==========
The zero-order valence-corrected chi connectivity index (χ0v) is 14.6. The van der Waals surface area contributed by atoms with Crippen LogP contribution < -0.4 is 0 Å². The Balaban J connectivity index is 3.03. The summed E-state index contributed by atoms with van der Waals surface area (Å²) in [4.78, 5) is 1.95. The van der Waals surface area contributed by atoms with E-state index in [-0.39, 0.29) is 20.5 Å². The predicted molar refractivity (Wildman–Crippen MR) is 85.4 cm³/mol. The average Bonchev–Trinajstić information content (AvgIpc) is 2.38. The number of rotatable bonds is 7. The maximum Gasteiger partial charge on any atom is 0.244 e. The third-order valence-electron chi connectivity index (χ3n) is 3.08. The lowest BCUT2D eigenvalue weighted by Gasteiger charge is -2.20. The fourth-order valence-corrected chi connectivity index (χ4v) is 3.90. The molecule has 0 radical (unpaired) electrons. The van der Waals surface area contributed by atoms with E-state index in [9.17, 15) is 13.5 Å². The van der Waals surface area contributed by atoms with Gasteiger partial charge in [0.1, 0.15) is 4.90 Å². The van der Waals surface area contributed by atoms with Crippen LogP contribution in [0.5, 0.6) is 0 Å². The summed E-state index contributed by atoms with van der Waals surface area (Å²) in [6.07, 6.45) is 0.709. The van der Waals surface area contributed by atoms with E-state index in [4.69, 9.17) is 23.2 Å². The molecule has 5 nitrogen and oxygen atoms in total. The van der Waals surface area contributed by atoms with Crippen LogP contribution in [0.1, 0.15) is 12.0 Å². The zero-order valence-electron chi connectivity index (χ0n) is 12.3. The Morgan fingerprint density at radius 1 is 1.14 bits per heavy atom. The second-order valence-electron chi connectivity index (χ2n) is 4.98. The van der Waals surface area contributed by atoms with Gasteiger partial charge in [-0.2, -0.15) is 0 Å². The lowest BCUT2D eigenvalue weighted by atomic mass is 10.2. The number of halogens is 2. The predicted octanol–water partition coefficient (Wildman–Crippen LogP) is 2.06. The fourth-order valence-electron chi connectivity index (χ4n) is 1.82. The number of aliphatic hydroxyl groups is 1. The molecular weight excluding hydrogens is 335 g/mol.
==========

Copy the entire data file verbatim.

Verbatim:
The zero-order valence-corrected chi connectivity index (χ0v) is 14.6. The van der Waals surface area contributed by atoms with Crippen LogP contribution < -0.4 is 0 Å². The Balaban J connectivity index is 3.03. The summed E-state index contributed by atoms with van der Waals surface area (Å²) in [4.78, 5) is 1.95. The van der Waals surface area contributed by atoms with E-state index in [-0.39, 0.29) is 20.5 Å². The predicted molar refractivity (Wildman–Crippen MR) is 85.4 cm³/mol. The average Bonchev–Trinajstić information content (AvgIpc) is 2.38. The number of rotatable bonds is 7. The maximum Gasteiger partial charge on any atom is 0.244 e. The third-order valence-electron chi connectivity index (χ3n) is 3.08. The lowest BCUT2D eigenvalue weighted by Gasteiger charge is -2.20. The fourth-order valence-corrected chi connectivity index (χ4v) is 3.90. The molecule has 0 radical (unpaired) electrons. The van der Waals surface area contributed by atoms with E-state index in [9.17, 15) is 13.5 Å². The van der Waals surface area contributed by atoms with Gasteiger partial charge in [0.1, 0.15) is 4.90 Å². The van der Waals surface area contributed by atoms with Crippen LogP contribution in [0.5, 0.6) is 0 Å². The summed E-state index contributed by atoms with van der Waals surface area (Å²) in [6.07, 6.45) is 0.709. The van der Waals surface area contributed by atoms with E-state index in [4.69, 9.17) is 23.2 Å². The molecule has 5 nitrogen and oxygen atoms in total. The van der Waals surface area contributed by atoms with Crippen LogP contribution in [0.1, 0.15) is 12.0 Å². The zero-order valence-electron chi connectivity index (χ0n) is 12.3. The Morgan fingerprint density at radius 1 is 1.14 bits per heavy atom. The second-order valence-electron chi connectivity index (χ2n) is 4.98. The van der Waals surface area contributed by atoms with Gasteiger partial charge in [-0.2, -0.15) is 0 Å². The lowest BCUT2D eigenvalue weighted by atomic mass is 10.2. The number of halogens is 2. The predicted octanol–water partition coefficient (Wildman–Crippen LogP) is 2.06. The fourth-order valence-electron chi connectivity index (χ4n) is 1.82. The number of aliphatic hydroxyl groups is 1. The molecular weight excluding hydrogens is 335 g/mol.